Guidance on considering when to order trees and shrubs

Please read this in conjunction with the associated chart which you can download by clicking here: The Forest Garden tree availability guide

I find myself writing this item in the February / March period, unusually with 75mm of snow on the ground, as this is the time when I usually get a flurry of enquiries from people trying to fulfil their tree and shrub requirements for the forthcoming growing season.  Just as I did some years ago when I started out, potential customers can get a little frustrated when the plant of their choice is no longer available due to it being already sold out or in the case of e.g. Japanese plum and Almond trees, they can no longer be lifted because they are flowering (as is the case at this very moment).  Hence, I have produced the chart (referred to above) to help prevent you being frustrated during this process.

By studying the chart, you will note that it is not advisable to use the long winter evenings to decide which trees and shrubs you require during the approaching season. Instead, winter is the time to consider which annual plants you will require, though they do not feature in this particular chart. This chart encourages you to make your selection of trees and shrubs in the summer when you might like to obtain a species seen in someone else’s garden.

You can pre-order now for the autumn but the optimum month to order them and to ensure availability, in most cases, is August when the nurseries are organising their stock for the winter.  Please see the chart for clarification.

You can still order after the optimum months (indicated by the darker shades in the chart) but the lighter shading indicates the period when you risk the stock being no longer available for the above reasons.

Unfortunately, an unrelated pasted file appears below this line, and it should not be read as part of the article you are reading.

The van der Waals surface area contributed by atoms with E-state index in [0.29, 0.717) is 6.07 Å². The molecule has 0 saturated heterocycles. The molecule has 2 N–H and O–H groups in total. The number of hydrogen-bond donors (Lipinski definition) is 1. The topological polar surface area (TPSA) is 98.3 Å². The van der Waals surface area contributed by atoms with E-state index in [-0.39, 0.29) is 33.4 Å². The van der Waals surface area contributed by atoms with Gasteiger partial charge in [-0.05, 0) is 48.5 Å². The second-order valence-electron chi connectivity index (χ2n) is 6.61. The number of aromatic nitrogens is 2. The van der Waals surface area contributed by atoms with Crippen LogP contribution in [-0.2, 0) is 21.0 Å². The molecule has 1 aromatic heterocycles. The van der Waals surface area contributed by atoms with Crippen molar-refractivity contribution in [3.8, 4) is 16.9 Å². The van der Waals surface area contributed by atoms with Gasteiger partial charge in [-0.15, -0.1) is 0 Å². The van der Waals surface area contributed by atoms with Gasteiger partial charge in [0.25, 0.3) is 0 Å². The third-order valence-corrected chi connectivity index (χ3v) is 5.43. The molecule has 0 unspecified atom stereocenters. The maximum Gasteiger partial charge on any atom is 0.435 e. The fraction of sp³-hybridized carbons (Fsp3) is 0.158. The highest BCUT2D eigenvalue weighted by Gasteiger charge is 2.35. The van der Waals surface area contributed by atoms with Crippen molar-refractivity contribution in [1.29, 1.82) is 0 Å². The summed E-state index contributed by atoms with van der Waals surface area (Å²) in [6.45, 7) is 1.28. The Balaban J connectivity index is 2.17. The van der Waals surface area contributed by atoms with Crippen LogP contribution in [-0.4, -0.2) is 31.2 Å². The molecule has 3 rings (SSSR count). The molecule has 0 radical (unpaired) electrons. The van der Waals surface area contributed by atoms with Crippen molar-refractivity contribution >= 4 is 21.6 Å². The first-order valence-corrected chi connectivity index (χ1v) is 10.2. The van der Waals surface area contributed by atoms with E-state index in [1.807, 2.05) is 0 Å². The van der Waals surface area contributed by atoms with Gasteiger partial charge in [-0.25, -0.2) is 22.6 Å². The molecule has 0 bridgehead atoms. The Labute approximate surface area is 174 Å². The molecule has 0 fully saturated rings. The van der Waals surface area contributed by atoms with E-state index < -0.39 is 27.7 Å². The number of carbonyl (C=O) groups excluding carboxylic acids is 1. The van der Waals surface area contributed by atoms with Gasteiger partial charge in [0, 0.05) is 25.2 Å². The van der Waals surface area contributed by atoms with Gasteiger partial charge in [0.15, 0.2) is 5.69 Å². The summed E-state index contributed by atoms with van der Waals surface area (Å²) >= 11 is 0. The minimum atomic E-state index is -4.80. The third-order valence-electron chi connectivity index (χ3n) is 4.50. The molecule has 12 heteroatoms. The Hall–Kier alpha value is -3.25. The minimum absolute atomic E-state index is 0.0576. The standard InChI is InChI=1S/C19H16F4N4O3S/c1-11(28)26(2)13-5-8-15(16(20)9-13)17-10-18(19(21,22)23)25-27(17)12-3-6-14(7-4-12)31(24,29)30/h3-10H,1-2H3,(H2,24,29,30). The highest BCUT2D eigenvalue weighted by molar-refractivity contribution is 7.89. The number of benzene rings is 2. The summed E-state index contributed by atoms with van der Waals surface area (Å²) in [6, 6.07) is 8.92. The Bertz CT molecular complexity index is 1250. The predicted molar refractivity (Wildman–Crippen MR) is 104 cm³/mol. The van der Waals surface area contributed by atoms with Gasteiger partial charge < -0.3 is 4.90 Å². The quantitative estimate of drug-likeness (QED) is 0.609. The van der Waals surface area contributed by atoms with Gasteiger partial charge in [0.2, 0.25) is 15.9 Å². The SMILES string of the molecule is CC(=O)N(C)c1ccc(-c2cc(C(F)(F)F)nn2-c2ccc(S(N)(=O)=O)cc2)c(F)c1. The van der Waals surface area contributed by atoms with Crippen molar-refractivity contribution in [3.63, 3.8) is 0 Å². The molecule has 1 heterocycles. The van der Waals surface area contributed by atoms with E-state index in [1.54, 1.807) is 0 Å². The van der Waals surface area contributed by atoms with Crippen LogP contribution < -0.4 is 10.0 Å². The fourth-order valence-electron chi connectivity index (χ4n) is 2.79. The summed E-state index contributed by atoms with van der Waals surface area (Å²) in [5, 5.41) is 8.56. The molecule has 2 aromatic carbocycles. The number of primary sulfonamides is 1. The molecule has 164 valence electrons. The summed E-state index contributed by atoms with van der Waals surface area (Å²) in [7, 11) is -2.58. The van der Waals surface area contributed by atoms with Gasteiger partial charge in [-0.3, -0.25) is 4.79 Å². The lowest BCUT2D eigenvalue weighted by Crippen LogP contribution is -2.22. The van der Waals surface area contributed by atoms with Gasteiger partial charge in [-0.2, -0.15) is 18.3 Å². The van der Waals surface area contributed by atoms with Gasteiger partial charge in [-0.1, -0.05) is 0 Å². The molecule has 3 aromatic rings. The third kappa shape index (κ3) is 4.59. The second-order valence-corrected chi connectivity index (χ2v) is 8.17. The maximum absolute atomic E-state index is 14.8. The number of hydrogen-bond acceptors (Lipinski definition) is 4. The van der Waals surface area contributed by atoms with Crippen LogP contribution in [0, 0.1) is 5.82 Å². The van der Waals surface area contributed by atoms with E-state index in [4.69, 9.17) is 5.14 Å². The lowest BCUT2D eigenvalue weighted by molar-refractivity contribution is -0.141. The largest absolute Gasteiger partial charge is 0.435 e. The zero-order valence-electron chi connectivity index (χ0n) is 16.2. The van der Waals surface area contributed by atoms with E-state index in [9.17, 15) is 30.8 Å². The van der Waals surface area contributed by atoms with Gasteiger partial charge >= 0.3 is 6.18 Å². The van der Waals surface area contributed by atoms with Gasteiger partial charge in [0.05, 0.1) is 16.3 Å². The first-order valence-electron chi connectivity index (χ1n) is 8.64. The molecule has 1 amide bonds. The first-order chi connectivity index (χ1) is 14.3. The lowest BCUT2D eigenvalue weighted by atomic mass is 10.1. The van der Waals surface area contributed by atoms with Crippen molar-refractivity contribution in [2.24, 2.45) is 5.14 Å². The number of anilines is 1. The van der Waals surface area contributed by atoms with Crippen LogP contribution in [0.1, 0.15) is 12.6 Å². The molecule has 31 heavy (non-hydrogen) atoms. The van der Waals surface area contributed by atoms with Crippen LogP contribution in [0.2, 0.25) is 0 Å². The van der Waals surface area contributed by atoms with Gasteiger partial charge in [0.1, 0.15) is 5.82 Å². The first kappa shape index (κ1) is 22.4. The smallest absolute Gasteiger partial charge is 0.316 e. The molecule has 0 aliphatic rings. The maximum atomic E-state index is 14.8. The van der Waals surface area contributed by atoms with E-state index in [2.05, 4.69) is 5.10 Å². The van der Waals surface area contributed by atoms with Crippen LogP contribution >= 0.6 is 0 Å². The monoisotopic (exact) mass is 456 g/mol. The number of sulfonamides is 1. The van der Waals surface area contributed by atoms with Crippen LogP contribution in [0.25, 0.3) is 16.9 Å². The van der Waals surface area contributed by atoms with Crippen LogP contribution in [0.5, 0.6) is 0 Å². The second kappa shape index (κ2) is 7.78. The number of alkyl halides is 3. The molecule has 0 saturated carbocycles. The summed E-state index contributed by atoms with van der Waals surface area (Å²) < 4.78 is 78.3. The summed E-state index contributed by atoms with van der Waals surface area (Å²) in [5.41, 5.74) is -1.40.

Note that within the industry there are many variables so the chart is written as a guide for the majority of species and does not cover every method of propagation or size of tree or shrub available.

‘Liners’ refers to plants that are usually in a 7 to 11 cm pot (as a guide a 9cm pot is referred to as a P9) and, for all species, they are ideal for mail order as each container is of minimum weight, which is particularly helpful for ground cover plants where large quantities can be required.

After the plant has outgrown the liner size pot it will be in its second year and, most likely, be in a 1 – 2 litre pot.

Cell grown plants are seeds germinated or cuttings rooted and grown in what looks like a very deep egg tray with a typical cell being 30mm across and 100mm deep.

Young bare rooted native trees 1 to 2 rears old like wild cherry and hazel are usually known as whips or in the case of fruit trees the term ‘maiden’ is used.

The term ‘year old’ refers to a growing season.

Hardwood cuttings are usually bare root or like the seeds can be grown in cells in their first year. However many species don’t make enough size in their first year to sell but can be either bare root or containerised for the second year when most of those species are usually saleable.

It’s worth noting that due to various diseases like Ash dieback there is less movement of native species from Europe and in some nurseries demand has outstripped supply.

A future diary note will include guidance on deciding whether to order ‘Pot Grown’ or ‘Bare Root’ options.

Simon Miles NCH RHS 07/03/2018